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People provide exceptions for this kind of thing all the time.
Grand, but be clear: then we're no longer talking about a GPL licence.
Open is Open.
Posted Nov 10, 2005 23:30 UTC (Thu) by bojan (subscriber, #14302)
Of course we are. For instance, here is a part of the text from such an exception (see: http://www.gnu.org/cgi-bin/license-quiz.cgi for an example use, as written by FSF):
If you modify this file, you may extend these exceptions to your version of the file, but you are not obligated to do so. If you do not wish to do so, delete one or both of these exception statements from your version.
So, the recipient of the software can relicense the software under the pure GPL if he/she so wishes. But the point remains - this software can be included, without any problems, in _any_ software licenced under the _pure_ GPL. In effect, it is licensed under the GPL.
PS. This text is from the copyright statement of my own software, so I didn't just pull it out of thin air.
Posted Nov 11, 2005 9:22 UTC (Fri) by paulj (subscriber, #341)
Of course we are.
No.. You're talking about GPL + exceptions. Not at all disputing the validity of exceptions (I think I mentioned in another post the ability for GPL authors to give themselves exceptions so they could link to CDDL code).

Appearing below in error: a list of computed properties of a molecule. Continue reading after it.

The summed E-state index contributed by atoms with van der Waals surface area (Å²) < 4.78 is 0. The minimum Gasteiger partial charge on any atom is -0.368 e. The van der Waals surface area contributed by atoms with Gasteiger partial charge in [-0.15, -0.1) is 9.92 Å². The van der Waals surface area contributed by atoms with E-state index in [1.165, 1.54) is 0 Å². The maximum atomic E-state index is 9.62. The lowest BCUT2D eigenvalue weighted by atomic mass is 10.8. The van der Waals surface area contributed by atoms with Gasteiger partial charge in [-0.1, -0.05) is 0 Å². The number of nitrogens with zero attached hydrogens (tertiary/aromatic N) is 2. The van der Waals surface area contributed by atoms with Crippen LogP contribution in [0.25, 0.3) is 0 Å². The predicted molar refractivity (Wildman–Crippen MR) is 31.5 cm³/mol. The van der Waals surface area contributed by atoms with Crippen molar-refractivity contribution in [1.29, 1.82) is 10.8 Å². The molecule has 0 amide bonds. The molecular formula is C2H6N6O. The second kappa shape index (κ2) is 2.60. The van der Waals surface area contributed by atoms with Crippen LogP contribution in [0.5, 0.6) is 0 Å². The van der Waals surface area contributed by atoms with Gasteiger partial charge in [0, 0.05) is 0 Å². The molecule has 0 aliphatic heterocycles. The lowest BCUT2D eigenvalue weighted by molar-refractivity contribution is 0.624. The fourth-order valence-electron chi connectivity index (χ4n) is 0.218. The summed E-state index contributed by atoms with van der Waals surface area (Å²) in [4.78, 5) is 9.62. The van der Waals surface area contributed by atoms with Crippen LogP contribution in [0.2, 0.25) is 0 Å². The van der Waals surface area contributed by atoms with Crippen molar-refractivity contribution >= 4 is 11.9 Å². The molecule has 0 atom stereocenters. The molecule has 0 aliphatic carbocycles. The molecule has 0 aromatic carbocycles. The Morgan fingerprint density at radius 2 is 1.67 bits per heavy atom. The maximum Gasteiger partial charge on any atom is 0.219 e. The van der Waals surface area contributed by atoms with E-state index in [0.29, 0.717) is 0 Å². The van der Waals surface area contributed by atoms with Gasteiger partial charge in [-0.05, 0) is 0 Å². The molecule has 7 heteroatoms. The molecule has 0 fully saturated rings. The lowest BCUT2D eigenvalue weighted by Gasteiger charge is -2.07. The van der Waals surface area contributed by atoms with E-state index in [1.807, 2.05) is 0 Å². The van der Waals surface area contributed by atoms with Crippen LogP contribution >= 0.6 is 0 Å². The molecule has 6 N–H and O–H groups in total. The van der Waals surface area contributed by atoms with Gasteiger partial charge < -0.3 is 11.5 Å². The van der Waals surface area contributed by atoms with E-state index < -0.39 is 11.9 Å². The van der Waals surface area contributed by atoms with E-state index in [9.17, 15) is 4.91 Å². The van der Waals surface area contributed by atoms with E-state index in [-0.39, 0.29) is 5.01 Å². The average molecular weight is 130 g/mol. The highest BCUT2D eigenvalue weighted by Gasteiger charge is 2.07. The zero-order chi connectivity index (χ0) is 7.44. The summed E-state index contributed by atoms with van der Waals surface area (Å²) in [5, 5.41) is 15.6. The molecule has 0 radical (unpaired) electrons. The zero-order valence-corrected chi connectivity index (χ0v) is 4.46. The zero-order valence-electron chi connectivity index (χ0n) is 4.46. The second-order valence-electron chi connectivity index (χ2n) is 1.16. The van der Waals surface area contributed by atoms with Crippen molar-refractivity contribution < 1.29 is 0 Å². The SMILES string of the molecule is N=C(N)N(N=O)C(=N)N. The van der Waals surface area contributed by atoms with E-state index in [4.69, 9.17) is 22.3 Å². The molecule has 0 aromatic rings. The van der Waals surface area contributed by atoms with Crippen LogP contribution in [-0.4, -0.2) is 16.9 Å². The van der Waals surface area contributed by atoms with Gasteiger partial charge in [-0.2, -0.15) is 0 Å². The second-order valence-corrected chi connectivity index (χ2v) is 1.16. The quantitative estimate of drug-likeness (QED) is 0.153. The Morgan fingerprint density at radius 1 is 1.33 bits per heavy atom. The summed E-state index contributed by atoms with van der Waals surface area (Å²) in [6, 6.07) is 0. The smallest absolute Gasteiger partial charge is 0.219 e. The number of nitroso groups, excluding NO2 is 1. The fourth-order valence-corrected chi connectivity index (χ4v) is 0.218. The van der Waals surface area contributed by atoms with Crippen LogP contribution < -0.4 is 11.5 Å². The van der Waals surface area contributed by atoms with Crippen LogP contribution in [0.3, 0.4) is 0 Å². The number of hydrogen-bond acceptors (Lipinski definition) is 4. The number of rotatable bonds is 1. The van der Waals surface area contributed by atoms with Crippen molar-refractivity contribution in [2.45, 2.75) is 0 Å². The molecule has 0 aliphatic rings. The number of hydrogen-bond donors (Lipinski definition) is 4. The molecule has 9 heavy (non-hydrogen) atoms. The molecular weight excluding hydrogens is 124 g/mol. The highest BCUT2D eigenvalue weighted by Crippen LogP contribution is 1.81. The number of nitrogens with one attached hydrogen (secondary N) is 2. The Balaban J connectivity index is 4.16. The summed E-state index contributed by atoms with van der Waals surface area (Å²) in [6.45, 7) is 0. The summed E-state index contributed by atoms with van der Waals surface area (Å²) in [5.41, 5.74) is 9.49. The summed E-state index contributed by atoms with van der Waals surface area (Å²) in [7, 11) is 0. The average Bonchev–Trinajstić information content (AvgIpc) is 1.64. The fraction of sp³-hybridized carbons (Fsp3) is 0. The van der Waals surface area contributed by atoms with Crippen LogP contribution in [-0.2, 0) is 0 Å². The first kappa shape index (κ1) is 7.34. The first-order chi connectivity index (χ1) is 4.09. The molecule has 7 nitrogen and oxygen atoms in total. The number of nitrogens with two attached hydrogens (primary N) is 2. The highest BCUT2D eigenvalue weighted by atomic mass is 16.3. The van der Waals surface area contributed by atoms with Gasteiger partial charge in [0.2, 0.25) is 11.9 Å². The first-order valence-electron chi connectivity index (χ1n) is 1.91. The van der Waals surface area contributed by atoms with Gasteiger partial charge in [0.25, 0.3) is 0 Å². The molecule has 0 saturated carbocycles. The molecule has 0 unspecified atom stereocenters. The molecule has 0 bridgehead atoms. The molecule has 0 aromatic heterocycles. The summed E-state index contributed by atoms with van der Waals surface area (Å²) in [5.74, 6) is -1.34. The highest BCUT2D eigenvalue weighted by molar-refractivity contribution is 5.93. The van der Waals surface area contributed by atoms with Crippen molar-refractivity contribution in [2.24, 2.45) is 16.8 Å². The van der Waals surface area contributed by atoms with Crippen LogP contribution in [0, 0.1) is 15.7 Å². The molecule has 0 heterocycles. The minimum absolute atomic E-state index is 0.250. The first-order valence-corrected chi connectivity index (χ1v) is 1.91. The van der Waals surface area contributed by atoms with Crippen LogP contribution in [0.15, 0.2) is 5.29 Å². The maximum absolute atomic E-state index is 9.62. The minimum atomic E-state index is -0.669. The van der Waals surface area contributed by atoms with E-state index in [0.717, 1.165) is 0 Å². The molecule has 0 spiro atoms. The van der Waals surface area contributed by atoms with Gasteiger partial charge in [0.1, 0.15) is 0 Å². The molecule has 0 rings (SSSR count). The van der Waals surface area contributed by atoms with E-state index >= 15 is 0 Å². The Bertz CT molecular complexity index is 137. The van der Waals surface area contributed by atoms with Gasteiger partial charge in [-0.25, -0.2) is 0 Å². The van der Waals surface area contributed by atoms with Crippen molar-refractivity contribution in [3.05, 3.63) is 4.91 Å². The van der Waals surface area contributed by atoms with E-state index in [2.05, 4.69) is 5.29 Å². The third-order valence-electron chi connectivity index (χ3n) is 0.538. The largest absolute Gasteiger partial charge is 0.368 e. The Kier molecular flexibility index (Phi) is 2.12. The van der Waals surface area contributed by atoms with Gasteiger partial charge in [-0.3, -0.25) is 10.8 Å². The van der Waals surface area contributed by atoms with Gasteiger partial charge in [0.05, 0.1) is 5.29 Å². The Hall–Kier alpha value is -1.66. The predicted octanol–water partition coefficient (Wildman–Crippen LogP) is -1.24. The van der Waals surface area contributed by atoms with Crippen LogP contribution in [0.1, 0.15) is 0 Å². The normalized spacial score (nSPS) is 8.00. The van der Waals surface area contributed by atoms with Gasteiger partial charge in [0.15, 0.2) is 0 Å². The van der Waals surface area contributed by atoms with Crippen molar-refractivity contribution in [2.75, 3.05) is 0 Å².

However it is still not quite the GPL, it's "GPL + X". It's disingenuous to reply to me and claim that Sun could have chosen the GPL, when really you mean "GPL + X". Further, the "+ X" part would be the "specify patent pool and MAD on litigation", which would apply additional restrictions on patent rights not specified in the GPL. Hence that would make this "GPL + X" licence incompatible with the GPL.
So your suggestion essentially is no different to Sun having used the CDDL.
Posted Nov 12, 2005 3:50 UTC (Sat) by bojan (subscriber, #14302)
On the contrary. My suggestion is _qualitatively_ different to what Sun have done. It is _illegal_ to include CDDL licensed code with the GPL licensed software. It is perfectly legal to do so with the code licensed under the GPL + Exception. And that is because GPL + Exception _is_ essentially GPL, for people that choose not to pass on the exceptions. Nothing like that is possible with the CDDL.
As for patents, I addressed that before to a degree, but I'll elaborate. Bottom line is this: Sun are unwilling to guarantee (in any legal sense, like IBM) that they won't sue open source developers over patents Sun holds. In other words, I can get in trouble for using patents from OpenSolaris in my open source software. I cannot get in trouble for using IBM's patents they promised not to sue over. So, I think this behaviour on behalf of Sun is more disingenuous that anything I wrote here, particularly coming from the company that supposedly not only understands but also "invented" open source (luckily, they didn't patent that invention :-).
We can all pretend here, but it is quite clear that CDDL was designed and chosen _precisely_ because it isn't compatible with the GPL, in order to prevent Solaris technology from going to Linux (which is likely, given the size of Linux v. OpenSolaris development communities). Ditto the patent promises, which only apply to CDDL licensed software. I just wish Sun were open about it and told us so in the first place.